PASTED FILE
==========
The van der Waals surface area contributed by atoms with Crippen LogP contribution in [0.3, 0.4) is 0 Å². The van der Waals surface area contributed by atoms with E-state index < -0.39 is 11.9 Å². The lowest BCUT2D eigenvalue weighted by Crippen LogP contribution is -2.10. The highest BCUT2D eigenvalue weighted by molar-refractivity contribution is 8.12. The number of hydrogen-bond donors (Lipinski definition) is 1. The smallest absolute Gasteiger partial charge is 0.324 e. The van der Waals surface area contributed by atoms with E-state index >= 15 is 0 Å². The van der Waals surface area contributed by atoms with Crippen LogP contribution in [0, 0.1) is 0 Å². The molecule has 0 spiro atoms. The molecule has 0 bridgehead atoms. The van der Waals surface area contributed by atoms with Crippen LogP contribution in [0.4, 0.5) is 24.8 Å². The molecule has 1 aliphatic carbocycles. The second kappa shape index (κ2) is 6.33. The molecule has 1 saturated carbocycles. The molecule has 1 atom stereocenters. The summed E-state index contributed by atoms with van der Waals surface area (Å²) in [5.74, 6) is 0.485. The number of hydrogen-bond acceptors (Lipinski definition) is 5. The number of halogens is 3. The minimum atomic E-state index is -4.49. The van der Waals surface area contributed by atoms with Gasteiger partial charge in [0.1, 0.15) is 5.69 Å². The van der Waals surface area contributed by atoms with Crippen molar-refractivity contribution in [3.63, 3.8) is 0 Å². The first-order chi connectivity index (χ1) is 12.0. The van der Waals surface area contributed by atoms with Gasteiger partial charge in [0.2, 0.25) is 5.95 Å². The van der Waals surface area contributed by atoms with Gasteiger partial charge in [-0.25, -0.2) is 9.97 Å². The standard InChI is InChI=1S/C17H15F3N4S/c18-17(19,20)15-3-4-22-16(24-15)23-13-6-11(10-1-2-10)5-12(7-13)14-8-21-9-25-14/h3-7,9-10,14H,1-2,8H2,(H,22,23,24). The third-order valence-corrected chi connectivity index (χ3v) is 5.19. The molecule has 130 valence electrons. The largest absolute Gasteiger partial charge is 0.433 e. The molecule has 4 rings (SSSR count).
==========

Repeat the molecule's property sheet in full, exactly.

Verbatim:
The van der Waals surface area contributed by atoms with Crippen LogP contribution in [0.3, 0.4) is 0 Å². The van der Waals surface area contributed by atoms with E-state index < -0.39 is 11.9 Å². The lowest BCUT2D eigenvalue weighted by Crippen LogP contribution is -2.10. The highest BCUT2D eigenvalue weighted by molar-refractivity contribution is 8.12. The number of hydrogen-bond donors (Lipinski definition) is 1. The smallest absolute Gasteiger partial charge is 0.324 e. The van der Waals surface area contributed by atoms with E-state index >= 15 is 0 Å². The van der Waals surface area contributed by atoms with Crippen LogP contribution in [0, 0.1) is 0 Å². The molecule has 0 spiro atoms. The molecule has 0 bridgehead atoms. The van der Waals surface area contributed by atoms with Crippen LogP contribution in [0.4, 0.5) is 24.8 Å². The molecule has 1 aliphatic carbocycles. The second kappa shape index (κ2) is 6.33. The molecule has 1 saturated carbocycles. The molecule has 1 atom stereocenters. The summed E-state index contributed by atoms with van der Waals surface area (Å²) in [5.74, 6) is 0.485. The number of hydrogen-bond acceptors (Lipinski definition) is 5. The number of halogens is 3. The minimum atomic E-state index is -4.49. The van der Waals surface area contributed by atoms with Gasteiger partial charge in [0.1, 0.15) is 5.69 Å². The van der Waals surface area contributed by atoms with Crippen molar-refractivity contribution in [3.63, 3.8) is 0 Å². The first-order chi connectivity index (χ1) is 12.0. The van der Waals surface area contributed by atoms with Gasteiger partial charge in [0.2, 0.25) is 5.95 Å². The van der Waals surface area contributed by atoms with Gasteiger partial charge in [-0.25, -0.2) is 9.97 Å². The standard InChI is InChI=1S/C17H15F3N4S/c18-17(19,20)15-3-4-22-16(24-15)23-13-6-11(10-1-2-10)5-12(7-13)14-8-21-9-25-14/h3-7,9-10,14H,1-2,8H2,(H,22,23,24). The third-order valence-corrected chi connectivity index (χ3v) is 5.19. The molecule has 130 valence electrons. The largest absolute Gasteiger partial charge is 0.433 e. The molecule has 4 rings (SSSR count).